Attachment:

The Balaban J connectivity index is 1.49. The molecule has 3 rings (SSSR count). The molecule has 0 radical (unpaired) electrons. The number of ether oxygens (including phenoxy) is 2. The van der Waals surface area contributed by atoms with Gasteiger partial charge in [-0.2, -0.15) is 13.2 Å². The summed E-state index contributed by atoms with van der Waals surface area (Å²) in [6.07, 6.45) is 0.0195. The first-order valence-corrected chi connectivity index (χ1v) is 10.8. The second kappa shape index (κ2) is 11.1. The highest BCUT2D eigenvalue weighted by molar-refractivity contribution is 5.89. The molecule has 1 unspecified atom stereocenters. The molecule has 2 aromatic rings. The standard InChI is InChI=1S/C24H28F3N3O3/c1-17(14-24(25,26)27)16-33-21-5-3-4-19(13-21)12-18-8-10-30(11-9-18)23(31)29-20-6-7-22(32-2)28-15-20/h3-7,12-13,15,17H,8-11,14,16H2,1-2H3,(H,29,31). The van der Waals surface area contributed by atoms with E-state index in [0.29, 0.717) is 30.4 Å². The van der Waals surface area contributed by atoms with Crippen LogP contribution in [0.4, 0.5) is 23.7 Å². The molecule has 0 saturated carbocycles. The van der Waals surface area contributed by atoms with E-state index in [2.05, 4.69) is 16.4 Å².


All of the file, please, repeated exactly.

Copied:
The Balaban J connectivity index is 1.49. The molecule has 3 rings (SSSR count). The molecule has 0 radical (unpaired) electrons. The number of ether oxygens (including phenoxy) is 2. The van der Waals surface area contributed by atoms with Gasteiger partial charge in [-0.2, -0.15) is 13.2 Å². The summed E-state index contributed by atoms with van der Waals surface area (Å²) in [6.07, 6.45) is 0.0195. The first-order valence-corrected chi connectivity index (χ1v) is 10.8. The second kappa shape index (κ2) is 11.1. The highest BCUT2D eigenvalue weighted by molar-refractivity contribution is 5.89. The molecule has 1 unspecified atom stereocenters. The molecule has 2 aromatic rings. The standard InChI is InChI=1S/C24H28F3N3O3/c1-17(14-24(25,26)27)16-33-21-5-3-4-19(13-21)12-18-8-10-30(11-9-18)23(31)29-20-6-7-22(32-2)28-15-20/h3-7,12-13,15,17H,8-11,14,16H2,1-2H3,(H,29,31). The van der Waals surface area contributed by atoms with E-state index in [0.29, 0.717) is 30.4 Å². The van der Waals surface area contributed by atoms with Crippen LogP contribution in [0.4, 0.5) is 23.7 Å². The molecule has 0 saturated carbocycles. The van der Waals surface area contributed by atoms with E-state index in [2.05, 4.69) is 16.4 Å².